The Fate of Fate

Jason Pitzl-Waters —  November 11, 2008 — 1 Comment

The Minnesota Star Tribune does a charming profile of venerable UFO/occult/Fortean magazine Fate, interviewing editor Phyllis Galde about the magazine’s storied past and (somewhat uncertain) future.

Fate Cover from 1950

Fate cover from 1950.

“At first glance, Fate looks like a pulp-era throwback, which, in many ways, it is. Even when the cover doesn’t feature an image recycled from a Cold War-heyday issue, Fate leaves a decidedly retro impression. While most magazines have become increasingly visual, Fate sticks with its small, type-heavy basic layout and reader-submitted mug shots. Fate was born in 1948 Chicago, the creation of former “Amazing Stories” editor Ray Palmer, who is said to have spun the first UFO hoax. The magazine was sold in 1988 to Llewellyn, a St. Paul-based publisher specializing in New Age and occult titles. Galde, a former Lllewellyn editor, bought it in 2001.”

While Fate has an extremely loyal readership, it is also a shrinking one. Their subscriptions have halved in the last ten years, they’ve gone from monthly to bimonthly, and a large percentage of their subscribers are elderly (Galde quips that it is “the last thing people give up before they go to the nursing home”). Despite these setbacks, Galde is optimistic that the magazine will pick up new readers interested in hauntings, energy vortexes, and aliens.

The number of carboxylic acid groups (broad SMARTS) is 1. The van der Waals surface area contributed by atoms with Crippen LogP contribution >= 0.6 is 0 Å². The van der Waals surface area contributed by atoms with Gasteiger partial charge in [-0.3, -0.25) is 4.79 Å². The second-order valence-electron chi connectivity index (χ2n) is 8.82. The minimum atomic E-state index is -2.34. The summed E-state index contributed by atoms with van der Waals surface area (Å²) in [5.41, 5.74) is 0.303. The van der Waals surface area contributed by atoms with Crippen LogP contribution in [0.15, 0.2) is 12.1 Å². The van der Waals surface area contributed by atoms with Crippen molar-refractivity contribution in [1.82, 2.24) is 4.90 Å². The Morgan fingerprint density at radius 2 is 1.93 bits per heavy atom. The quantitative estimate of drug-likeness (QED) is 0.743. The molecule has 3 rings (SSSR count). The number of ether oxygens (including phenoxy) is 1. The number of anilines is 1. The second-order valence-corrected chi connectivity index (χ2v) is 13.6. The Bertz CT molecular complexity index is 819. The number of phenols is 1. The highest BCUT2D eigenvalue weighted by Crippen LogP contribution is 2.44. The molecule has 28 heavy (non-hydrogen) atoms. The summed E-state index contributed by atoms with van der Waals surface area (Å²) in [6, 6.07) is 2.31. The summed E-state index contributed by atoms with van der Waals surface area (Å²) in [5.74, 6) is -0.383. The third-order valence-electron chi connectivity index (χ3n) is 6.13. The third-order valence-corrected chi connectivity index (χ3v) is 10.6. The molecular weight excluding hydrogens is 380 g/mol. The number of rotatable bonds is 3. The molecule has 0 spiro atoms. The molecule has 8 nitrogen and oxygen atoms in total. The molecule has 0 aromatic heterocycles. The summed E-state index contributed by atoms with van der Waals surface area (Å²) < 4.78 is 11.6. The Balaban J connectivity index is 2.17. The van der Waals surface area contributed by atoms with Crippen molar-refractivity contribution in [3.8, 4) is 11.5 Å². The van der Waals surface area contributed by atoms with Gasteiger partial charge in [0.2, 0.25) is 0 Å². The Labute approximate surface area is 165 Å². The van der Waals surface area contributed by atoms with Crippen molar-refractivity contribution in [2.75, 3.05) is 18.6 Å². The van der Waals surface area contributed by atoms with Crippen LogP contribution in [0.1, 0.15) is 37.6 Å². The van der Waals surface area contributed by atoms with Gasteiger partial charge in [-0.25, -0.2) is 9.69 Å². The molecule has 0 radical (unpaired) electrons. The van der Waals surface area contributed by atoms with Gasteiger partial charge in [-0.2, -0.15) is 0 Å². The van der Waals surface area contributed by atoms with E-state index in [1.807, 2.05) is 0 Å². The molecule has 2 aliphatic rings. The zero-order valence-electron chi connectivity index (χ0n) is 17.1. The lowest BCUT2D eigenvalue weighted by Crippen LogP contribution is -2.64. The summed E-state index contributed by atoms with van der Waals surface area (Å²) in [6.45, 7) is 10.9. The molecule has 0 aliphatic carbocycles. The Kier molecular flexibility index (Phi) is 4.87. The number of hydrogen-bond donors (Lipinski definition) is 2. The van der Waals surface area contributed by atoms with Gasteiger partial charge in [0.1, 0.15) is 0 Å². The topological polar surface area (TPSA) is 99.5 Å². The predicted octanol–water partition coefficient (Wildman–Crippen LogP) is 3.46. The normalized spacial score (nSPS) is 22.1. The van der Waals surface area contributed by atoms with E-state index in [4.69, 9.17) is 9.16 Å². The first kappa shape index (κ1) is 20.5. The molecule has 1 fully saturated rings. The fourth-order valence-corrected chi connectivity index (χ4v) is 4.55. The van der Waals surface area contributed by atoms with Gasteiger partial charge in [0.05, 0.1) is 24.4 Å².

“Galde said that 600 new subscriptions (some from lapsed former subscribers) have come in over the past three months and that the website (www.fatemag.com) gets 750,000 hits a month.”

But can a tiny niche magazine like Fate (or other Pagan/metaphysical/New Age publications for that matter) survive in our troubled economy? When so many magazines are going under that there can be a regularly updated blog about it, and when print institutions like Time, Newsweek, and the Christian Science Monitor are bleeding money, jobs, and undergoing drastic format changes is it only a matter of time before we start seeing the after-shocks among “our” titles? When even the normally recession-proof New Age community is taking a hit, Pagan magazine editors and business owners have to be a little worried.

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Jason Pitzl-Waters

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